Ocean Beach’s Dog Beach — It’s Not for the Birds!

by on September 3, 2020 · 2 comments

in Environment, Ocean Beach

Elegant Terns in Flight. All photos by Budd Titlow

By Budd Titlow

I get it.

I love all dogs and I know they need a special place to romp and splash. Dog Beach in Ocean Beach — at the western end of the San Diego River Channel—is just such a place. Created in 1972, it has a long history of providing the perfect playground for pooches— with no leashes restricting their activities.

But I’m also a serious birdwatcher and photographer. Since moving to the San Diego area 2 1/2 years ago, I’ve found that the San Diego River Channel — centering around Smiley Lagoon — offers the best birding opportunities of any place I’ve ever lived. Because I’ve lived and avidly birded in seven different parts of the country — that covers a lot of ground. On my almost daily photographic forays along the river channel’s bike paths, I’ve gotten several hundred of my “career best” bird photos.

Ecologically, the San Diego River Channel is an important component of the Pacific Flyway which stretches from Alaska to Patagonia. East of Dog Beach, the river’s mouth is called the “Mission Bay Southern Wildlife Preserve”.

The birding is especially good during the months of November through April. This is when thousands upon thousands of wading birds, shorebirds, gulls, terns, and pelicans spend time feeding in the channel’s tidal flats and shallow waters.

Now here’s the problem: Unleashed dogs and wild birds just don’t mix well. This is because there’s no definitive demarcation between Dog Beach and Smiley Lagoon.

Reddish Egret Stalking Prey. All photos by Budd Titlow

Everything is fine, as long as the unleashed dogs are restricted to the area officially designated as “Dog Beach”—which extends roughly 0.3 miles to the east of the high tide line. But the trouble starts when dogs and people venture into the prime bird habitat area—further to the east, along Smiley Lagoon.

Black-Necked Stilt Feeding

Dogs being dogs, they love to chase anything that moves. Too often—starting at the western edge of Smiley Lagoon — this includes large flocks of feeding and resting birds. And—since birds are especially fragile when they are migrating—the presence of uncontrolled dogs in their essential feeding habitat can be extremely detrimental.

So what’s the answer to this dog versus bird conundrum? Both types of animals have a right to occupy the west end of the San Diego River Channel. The dogs by virtue of a long-standing city beach designation. And the birds by virtue of migrating through San Diego County for thousands of years.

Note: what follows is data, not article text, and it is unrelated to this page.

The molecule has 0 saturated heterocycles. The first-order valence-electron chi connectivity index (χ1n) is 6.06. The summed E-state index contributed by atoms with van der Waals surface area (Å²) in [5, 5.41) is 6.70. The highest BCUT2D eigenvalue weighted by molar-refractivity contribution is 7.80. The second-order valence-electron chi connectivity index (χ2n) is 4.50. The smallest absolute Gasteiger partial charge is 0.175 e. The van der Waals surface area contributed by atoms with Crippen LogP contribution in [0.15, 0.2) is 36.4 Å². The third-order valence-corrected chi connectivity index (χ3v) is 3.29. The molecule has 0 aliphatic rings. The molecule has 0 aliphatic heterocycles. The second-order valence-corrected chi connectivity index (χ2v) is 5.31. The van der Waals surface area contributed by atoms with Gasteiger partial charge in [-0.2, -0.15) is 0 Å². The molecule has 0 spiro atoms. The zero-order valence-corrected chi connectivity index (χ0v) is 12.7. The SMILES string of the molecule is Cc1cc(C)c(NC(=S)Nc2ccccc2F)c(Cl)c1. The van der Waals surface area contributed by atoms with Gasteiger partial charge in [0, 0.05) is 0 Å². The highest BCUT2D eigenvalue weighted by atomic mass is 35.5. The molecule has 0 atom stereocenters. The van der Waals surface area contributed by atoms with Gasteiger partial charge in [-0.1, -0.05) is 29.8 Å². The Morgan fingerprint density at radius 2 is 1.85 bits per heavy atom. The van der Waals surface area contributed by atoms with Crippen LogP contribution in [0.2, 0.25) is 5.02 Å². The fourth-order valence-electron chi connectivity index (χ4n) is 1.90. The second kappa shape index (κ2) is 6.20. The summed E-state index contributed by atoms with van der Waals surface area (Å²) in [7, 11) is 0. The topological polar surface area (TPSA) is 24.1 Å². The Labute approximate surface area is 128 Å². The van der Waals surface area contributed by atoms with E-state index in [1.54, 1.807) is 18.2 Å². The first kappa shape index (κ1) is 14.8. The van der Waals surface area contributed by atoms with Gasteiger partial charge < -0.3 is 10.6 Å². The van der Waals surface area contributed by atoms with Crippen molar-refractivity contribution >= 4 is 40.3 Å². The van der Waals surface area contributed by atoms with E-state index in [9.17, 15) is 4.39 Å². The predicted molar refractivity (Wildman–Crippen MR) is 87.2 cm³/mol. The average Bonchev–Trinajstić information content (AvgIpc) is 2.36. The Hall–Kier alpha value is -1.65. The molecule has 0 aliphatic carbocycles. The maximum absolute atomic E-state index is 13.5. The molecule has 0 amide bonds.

Snowy Egret with Fish

But the solution may well be close at hand. There are already a couple of signs in the river channel stating “Notice— Approaching Wildlife Preserve”. These signs are mounted on sturdy 4×4 posts designed to withstand severe tidal surges.

First, these existing signs should be moved to the western end of Smiley Lagoon. Then the wording on these signs should be changed to read “NOTICE —Entering Wildlife Preserve —No Dogs Allowed”.

Tricolored Heron Hunting

Next, 2-3 more signs— also mounted on 4×4 posts— should be added. Finally, all the sign posts should be linked together with narrow gauge, wire mesh fencing. This fencing would minimize visual impacts while creating a definitive north-south boundary across the sandy— excluding the permanent water— part of the river channel.

Creating this low-key, sign-fence combination would be a classic “win-win situation” for everyone. The dogs would still have all of Dog Beach for romping and running. The birds would have all of Smiley Lagoon — and further east)—for feeding and resting. Finally, us humans would be able to enjoy our individual delights— be it seeing Fido have fun with his canine buddies or watching our feathered friends fatten themselves for future travels.

A Professional Wetland Scientist (Emeritus) and Wildlife Biologist (MS), Budd Titlow is an award-winning nature photographer and a widely published writer/author currently living in north Pacific Beach. And as far as he knows now, he’s not related to the Titlows of Ocean Beach.

 

{ 2 comments… read them below or add one }

Avatar Frank J September 3, 2020 at 6:57 pm

Great & wonderful win-win. Too bad we’re spending $1.1M to fix a sidewalk at Dog beach that no one used, or there might be a few grand for your solution.

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Avatar Marta September 11, 2020 at 2:09 pm

I’ve long agreed that a more substantial barrier or demarcation should be made to keep the dogs and their owners on Dog Beach and not along the San Diego River bed. Do not allow dogs leashed or otherwise east of the eastern edge of the parking area. Birders can coexist with the birds and not trample their nests and walk on the existing trails. Its an especially sensitive time as the multiyear reconstruction project of the bridge at Sports Arena is creating excessive pressure on the area from the east and will continue to do so for years to come.

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